Pointless using logic on him - racists arent logical.

28 February 2020

 

Makes sense.

Fewer jollies for motoring journalists, though.

 

28 February 2020
catnip wrote:

 

Makes sense.

Fewer jollies for motoring journalists, though.

 

Fewer jollies perhaps but they'll all have been paid for and given the FO haven't advised against travel to the area, little chance of recouping the trip costs via insurance.

Must be devastating + a financial disaster for everyone concerned. My issue with the whole idea is does not holding the event stop a virus from spreading? The authorities talk a good game and like to see they're being pro-active but... Do they cancel events if someone has the flu because more folk die of the flu.

28 February 2020
scotty5 wrote:
catnip wrote:

 

Makes sense.

Fewer jollies for motoring journalists, though.

 

Fewer jollies perhaps but they'll all have been paid for and given the FO haven't advised against travel to the area, little chance of recouping the trip costs via insurance.

Must be devastating + a financial disaster for everyone concerned. My issue with the whole idea is does not holding the event stop a virus from spreading? The authorities talk a good game and like to see they're being pro-active but... Do they cancel events if someone has the flu because more folk die of the flu.

The thing is we know all about the flu and how to deal with it we ve been doing it for years, COVID-19 is an unknown quantity, I d rather be safe than sorry. In this day and age of fast worldwide air travel its very easy for diseases to spread around the world quickly and theres been many warnings about something like this wiping out millions over the years.

28 February 2020
And we have vaccines for flu, we dont for COVID-19.

28 February 2020
typos1 wrote:

And we have vaccines for flu, we dont for COVID-19.

Typical scaremongering. yes we have vaccines for flu but are you assuming nobody dies from flu? Are you suggesting everyone dies who contracts this virus? There are no vaccines yet those who have the virus are being treated The British bloke who came back from Asia who was supposed to be the 'super carrier' Didn't he get the all clear and was released from hospital?

And as for the other comment " I'd rather be saf " But how is cancelling something like Geneva going to make you safe? I'm sure those who flew to Tenerife the other week thought their only concern would be a sandstorm.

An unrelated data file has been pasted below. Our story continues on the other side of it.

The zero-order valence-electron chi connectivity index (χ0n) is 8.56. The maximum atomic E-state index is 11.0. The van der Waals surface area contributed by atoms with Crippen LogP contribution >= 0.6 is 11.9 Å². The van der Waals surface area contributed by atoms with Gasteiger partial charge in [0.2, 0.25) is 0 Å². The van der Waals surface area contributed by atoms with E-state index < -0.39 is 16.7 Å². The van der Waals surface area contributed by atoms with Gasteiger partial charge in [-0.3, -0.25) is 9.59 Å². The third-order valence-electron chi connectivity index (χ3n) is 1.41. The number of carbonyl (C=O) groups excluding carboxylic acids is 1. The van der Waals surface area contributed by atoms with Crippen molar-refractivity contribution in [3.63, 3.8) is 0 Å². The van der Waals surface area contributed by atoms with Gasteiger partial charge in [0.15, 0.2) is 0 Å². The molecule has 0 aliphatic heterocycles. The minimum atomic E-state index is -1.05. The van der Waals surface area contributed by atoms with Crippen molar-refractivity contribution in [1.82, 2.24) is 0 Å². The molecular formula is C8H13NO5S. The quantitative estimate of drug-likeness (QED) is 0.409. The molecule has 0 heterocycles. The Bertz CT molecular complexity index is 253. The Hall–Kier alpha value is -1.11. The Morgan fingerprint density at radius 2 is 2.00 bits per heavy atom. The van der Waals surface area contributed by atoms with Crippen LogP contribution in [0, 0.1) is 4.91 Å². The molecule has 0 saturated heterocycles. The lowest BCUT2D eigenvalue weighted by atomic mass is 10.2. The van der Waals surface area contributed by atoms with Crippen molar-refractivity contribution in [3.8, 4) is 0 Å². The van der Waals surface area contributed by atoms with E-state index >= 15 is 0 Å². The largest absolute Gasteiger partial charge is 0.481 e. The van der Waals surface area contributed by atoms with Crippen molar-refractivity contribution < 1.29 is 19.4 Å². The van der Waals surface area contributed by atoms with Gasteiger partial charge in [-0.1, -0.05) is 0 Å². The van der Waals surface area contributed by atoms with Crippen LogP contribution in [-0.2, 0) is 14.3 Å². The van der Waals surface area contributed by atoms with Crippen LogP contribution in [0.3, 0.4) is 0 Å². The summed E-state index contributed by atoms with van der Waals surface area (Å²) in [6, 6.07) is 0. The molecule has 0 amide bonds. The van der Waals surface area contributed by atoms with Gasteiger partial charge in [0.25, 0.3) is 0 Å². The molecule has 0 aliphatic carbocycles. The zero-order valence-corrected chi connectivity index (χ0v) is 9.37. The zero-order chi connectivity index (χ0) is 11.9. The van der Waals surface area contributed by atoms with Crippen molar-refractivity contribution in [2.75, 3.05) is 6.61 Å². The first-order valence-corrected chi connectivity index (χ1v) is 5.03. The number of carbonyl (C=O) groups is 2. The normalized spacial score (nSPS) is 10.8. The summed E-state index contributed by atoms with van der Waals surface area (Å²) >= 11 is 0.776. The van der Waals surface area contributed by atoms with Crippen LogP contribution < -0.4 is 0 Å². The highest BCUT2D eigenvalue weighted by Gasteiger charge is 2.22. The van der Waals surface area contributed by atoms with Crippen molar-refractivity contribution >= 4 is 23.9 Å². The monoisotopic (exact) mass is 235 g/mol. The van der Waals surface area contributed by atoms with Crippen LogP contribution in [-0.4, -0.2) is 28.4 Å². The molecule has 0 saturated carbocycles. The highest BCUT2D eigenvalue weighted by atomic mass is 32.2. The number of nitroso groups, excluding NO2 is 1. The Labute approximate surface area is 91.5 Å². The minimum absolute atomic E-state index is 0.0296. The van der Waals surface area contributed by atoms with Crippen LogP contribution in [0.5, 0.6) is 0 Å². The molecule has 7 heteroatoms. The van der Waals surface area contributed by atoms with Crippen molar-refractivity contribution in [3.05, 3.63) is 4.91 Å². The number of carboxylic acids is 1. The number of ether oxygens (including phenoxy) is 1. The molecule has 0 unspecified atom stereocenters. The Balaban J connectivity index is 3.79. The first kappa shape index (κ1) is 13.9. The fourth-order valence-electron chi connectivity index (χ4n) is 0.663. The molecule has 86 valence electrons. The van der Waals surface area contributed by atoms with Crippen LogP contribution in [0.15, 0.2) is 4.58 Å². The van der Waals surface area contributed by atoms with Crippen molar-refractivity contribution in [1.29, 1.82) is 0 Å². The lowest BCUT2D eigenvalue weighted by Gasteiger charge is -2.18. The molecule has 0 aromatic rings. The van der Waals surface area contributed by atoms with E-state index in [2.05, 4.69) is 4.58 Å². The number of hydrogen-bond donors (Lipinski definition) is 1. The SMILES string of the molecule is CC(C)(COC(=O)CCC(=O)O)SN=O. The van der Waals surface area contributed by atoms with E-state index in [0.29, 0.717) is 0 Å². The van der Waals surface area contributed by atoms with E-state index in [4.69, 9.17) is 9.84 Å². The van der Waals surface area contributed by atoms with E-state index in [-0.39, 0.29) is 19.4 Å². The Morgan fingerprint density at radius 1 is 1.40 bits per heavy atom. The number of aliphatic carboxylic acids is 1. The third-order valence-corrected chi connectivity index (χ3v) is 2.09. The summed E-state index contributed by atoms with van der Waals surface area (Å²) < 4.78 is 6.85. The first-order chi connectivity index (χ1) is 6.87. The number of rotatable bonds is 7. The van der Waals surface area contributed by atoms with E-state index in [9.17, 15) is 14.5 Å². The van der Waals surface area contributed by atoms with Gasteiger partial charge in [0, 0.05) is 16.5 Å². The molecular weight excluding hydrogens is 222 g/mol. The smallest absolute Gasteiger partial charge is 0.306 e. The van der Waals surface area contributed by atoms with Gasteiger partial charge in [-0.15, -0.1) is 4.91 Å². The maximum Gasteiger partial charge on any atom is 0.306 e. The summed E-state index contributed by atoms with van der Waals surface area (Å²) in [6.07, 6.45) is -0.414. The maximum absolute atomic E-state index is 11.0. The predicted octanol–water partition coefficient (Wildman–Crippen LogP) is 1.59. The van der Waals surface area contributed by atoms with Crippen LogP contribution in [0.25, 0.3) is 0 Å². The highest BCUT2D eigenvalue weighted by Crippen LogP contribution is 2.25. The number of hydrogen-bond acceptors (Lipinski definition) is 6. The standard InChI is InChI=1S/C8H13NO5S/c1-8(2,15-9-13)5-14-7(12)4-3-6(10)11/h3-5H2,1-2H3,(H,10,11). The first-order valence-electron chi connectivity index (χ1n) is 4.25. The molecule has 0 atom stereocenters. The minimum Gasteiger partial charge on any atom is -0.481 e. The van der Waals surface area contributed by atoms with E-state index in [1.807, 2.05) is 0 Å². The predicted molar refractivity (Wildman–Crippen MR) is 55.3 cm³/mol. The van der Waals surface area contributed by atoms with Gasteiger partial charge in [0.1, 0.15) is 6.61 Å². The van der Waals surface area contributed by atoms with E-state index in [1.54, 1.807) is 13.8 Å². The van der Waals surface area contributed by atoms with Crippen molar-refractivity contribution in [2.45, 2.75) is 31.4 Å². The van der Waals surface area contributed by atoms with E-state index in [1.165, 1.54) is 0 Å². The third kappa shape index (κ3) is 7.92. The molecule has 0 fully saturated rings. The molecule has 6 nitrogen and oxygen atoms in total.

You might be safer if all travel were banned, but the fact is it's not. And when you have people being put on special flights home who's test results are unknown ( jeez, what a cock up that was!) cancelling things like motorshows and rugby games?

It makes the authorities look like they're doing something but the reality is they're not. If you really want to halt any spread then cancel all travel otherwise it's pretty much a waste of time.

28 February 2020
That’s the type of comment that got us into this mess with Corona in the first place. Ignorance kills.

28 February 2020
Not helpful eh. So what are you planning on doing this weekend?

Or let me put it another way. On Monday morning 131,000 people will use London Bridge station. Tens of thousands will walk along Oxford Street. Tens of thousands will shop in Birmingham's Bull Ring. About four hundred passengers will arrive on each train at Glasgow Central. And tourists from all over the world will take it in turns to share a pod all day long on London's Eye.

But for some bloody reason unknow to anyone, cancelling a Rugby match or a car show will somehow help stop the virus. Is Switzerland going to shut down thei airports or stop all public transport? Thought not. To quote Clinton, It's The Economy Stupid.

Ridiculous doesn't even begin to describe it, but as long as the Swiss government or UK Plc are pretend they're taking action, it'll at least satisfy the fools amongst us. If the virus is going to hit then it's going to hit and there's nothing they can do about it, unless of course we invoke travel bans and stop everyone from being in contact with each other.